Leashing the Run

Running with a dog isn’t exactly rocket science but it can be a little frustrating and have a learning curve at first.  The good news is it’s very easy to train a dog to run by your side on leash.  Most pick it up quickly and will be running in perfect pace with you in no time, often improving their behavior on a leash for both walking and running.  Running is a task that forces the dogs to concentrate more than they would on a leisurely stroll.  This makes it easier for a higher energy dog to get into a zone while running over walking.

I’ve run and walked many, many dogs over the years and have tried virtually every kind of harness, collar, head collar, leash and waist belt manufactured.  Most of these products have their place in the market.  However, what I have found works the best for running with the majority of dogs is very simple – a 4 foot lead attached to a Martingale type collar.

4-Foot Leads

My absolute favorite 4-foot leads are those made by Lupine.  I purchased my first one somewhat by accident.  I was bringing home another dog and realized I didn’t have enough   leashes for all of the dogs in my house.  I was at a local store that did not stock a lot of supplies but they had a few Lupine products for sale.  I bought a leash and did not even realize that it was a 4-foot lead instead of the more typical 6-foot lead that you’ll find in most stores.  It quickly became my absolute favorite leash for a variety of reasons.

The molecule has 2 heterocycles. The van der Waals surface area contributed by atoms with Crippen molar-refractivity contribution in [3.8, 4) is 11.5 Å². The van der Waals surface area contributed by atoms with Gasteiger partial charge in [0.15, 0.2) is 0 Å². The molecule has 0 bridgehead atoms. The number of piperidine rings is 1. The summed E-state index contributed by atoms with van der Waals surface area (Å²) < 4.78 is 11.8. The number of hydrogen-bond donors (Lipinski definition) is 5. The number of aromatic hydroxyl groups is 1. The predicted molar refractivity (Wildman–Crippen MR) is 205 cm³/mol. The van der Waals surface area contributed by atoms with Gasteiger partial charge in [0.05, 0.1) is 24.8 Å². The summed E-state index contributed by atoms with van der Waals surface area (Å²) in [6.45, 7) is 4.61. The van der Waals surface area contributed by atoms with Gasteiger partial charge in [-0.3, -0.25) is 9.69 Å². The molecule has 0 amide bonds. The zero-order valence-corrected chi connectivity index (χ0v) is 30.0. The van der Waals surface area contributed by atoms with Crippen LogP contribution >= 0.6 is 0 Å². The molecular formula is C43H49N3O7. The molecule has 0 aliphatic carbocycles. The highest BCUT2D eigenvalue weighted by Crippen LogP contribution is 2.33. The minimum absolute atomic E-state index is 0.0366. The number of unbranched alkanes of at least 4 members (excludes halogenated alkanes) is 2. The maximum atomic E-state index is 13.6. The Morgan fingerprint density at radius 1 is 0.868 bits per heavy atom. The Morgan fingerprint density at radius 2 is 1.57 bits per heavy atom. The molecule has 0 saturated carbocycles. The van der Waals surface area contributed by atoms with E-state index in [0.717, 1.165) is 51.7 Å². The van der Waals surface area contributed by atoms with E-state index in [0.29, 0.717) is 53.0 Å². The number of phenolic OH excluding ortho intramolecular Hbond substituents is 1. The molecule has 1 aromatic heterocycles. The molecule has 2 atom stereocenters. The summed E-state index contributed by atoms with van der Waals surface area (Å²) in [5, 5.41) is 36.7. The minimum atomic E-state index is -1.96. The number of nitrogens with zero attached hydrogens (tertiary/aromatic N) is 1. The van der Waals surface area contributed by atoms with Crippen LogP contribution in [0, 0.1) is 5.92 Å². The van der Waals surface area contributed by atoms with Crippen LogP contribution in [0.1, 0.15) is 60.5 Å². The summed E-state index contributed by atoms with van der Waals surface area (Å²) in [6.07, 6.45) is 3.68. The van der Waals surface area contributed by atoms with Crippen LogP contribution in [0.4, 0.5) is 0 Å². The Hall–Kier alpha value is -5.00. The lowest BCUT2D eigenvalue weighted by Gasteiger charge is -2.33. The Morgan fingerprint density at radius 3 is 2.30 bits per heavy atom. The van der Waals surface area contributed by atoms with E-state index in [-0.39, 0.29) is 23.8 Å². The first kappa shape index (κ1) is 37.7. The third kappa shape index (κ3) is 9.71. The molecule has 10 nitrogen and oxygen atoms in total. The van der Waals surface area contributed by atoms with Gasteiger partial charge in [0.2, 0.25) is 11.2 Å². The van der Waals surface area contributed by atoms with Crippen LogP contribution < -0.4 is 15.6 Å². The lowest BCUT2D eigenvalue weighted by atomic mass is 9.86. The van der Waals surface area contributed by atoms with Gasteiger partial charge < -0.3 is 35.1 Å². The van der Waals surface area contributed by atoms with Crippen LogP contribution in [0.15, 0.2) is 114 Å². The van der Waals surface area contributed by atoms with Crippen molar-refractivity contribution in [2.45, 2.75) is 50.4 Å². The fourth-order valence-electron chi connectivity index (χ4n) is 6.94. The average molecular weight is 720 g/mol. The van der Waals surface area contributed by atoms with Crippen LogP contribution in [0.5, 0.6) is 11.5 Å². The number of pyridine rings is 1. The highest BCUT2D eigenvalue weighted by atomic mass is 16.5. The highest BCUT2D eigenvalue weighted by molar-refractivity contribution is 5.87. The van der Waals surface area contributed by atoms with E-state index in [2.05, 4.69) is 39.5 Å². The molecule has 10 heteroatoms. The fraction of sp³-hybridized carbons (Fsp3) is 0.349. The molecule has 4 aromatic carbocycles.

First, 4-foot is the perfect length for running.  It is short enough that you can keep the dogs by your side and not have too much slack to deal with.

Second, you’ll quickly discover the handle is much better than a standard leash handle.  It is slightly padded, fitting perfectly into your hand.  Additionally, it is connected to the lead with a metal connector.  This allows the handle to stay firmly in your hand while the leash still moves around a bit while you are moving and pumping your arms during running.

Third, the clasp is easy to connect to the collar D-rings.  The clasp is much sturdier and lasts longer than other brands.

Finally, the nylon holds up very well, even after many, many miles and plenty of rounds in the washing machine.  And, as they state, they are guaranteed (even if chewed).  A guarantee like that probably means they are pretty high quality!

Well loved lead on the bottom, brand new lead on the top.

Martingale Style Collars

Martingale style collars go by many names but the idea is simple.  The loop has a ring which attaches to the lead and tightens if the dog pulls or tries to back out of the collar.  They are not restrictive like a choke collar but tighten enough to allow for training the dogs not to pull.

Lupine makes a Combo collar which can be used as a training type collar (D-ring in the front of picture) or a regular collar (D-ring on the right).  For running, I always use the martingale loop.  It should be noted that these types of collars should not be left on dogs unattended due to the tightening feature of the looped section.

The Lupine collars are high quality just like the leads.  The only drawback with this style of collar is it is an over the head type.  This makes it a little more difficult to fit on the animal shelter dogs as opposed to those that also have a buckle.  The shelter dogs are usually quite excited and not overly patient to wait on the human’s ability to re-size the collar a couple of times before getting it right!

This type of collar is the only type that I’ve never had a dog be able to get out of in some way.  With virtually all other types of collars or harnesses, dogs who really want to try to get away from you to chase something usually can but I’ve never had it happen with this type of collar.  This is particularly important when running with the shelter dogs since they sometimes get spooked by something and try to get away.